Oil prices rose Wednesday as traders began to doubt whether a widely predicted postwar petroleum glut would develop in the Persian Gulf.
Looking beyond the Persian Gulf War, traders focused on a report showing a drop in U.S. petroleum inventories and indications that the Organization of Petroleum Exporting Countries may face pressure to cut back production.
“My perception is that the war situation is playing less of a role right now and that the market instead is focusing on fundamental supply and demand factors,” said Kevin M. Keely, risk manager with Chevron International Co. “There’s also been a lot of discussion about what OPEC will do and whether it will restrict output.”
Contracts promising delivery of light sweet crude oil for April closed at $18.86 per barrel, up 49 cents in trading Wednesday on the New York Mercantile Exchange. It was the third straight session that oil prices climbed higher.
The latest increase came hours before President Bush’s announcement of a conditional cease-fire and one day after the American Petroleum Institute surprised traders with a report that U.S. gasoline stocks dropped 2 million barrels last week to 227.2 million barrels, 18.2 million fewer than a year ago.
Since Iraq invaded Kuwait on Aug. 2, oil prices have been extremely volatile--first skyrocketing to an all-time high in October of more than $41 a barrel, then plunging a record $10 a barrel the day after the allied air war campaign was launched Jan. 16.
The rapid decline had fueled hope among some economists and U.S. officials that cheap oil prices would help pull the U.S. economy out of its recession by driving inflation down.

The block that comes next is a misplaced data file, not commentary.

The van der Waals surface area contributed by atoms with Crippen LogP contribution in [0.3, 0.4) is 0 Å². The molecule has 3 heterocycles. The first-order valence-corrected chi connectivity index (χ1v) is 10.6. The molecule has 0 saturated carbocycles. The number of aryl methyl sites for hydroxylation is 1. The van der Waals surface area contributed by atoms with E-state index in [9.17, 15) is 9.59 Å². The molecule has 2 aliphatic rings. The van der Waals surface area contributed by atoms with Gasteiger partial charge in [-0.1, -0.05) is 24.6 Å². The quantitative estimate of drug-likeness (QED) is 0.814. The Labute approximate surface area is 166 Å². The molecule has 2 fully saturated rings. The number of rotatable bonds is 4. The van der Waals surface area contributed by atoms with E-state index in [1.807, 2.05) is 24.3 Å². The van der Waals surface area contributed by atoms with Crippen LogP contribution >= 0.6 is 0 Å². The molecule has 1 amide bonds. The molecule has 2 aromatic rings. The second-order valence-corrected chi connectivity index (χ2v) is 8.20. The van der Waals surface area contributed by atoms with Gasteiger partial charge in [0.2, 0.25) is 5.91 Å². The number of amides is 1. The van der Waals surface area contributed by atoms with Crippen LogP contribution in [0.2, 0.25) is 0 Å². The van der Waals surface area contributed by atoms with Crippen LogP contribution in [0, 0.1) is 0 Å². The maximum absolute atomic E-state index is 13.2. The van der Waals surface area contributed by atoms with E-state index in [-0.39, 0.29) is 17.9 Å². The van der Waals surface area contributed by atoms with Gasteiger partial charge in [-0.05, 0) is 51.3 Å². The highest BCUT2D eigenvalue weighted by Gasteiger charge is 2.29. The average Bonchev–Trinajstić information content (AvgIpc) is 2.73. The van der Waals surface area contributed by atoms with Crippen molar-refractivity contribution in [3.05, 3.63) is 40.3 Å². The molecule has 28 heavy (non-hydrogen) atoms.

“An important reason for this (optimistic) assessment is that one of the most negative economic impacts of the Gulf War--the run-up in oil prices--has been reversed,” Federal Reserve Board Chairman Alan Greenspan told a Senate committee last week.
But government figures showed inflation surged in January despite the drop in oil prices. What’s more, there are indications that some OPEC members are growing restless with low oil prices and will seek an agreement at their March 11 meeting to cut production in order to drive prices higher.
As a result, analysts say they are considering such non-war factors as the apparent increased consumer demand for gasoline and heating oil as well as the political uncertainty that surrounds next month’s OPEC meeting.
“The market is returning to a more fundamentally traditional measure of pricing,” said Daniel Uslander, a principle with Hill Trading Co. “The war is almost over.”
Still, some analysts don’t see continuing price increases as a long-term trend.
“There is still quite a glut of crude oil on the market” and all indications are that it will remain that way unless OPEC members decide to drastically cut production, said Dennis Winters, an oil analyst with DRI/McGraw Hill in Lexington, Mass.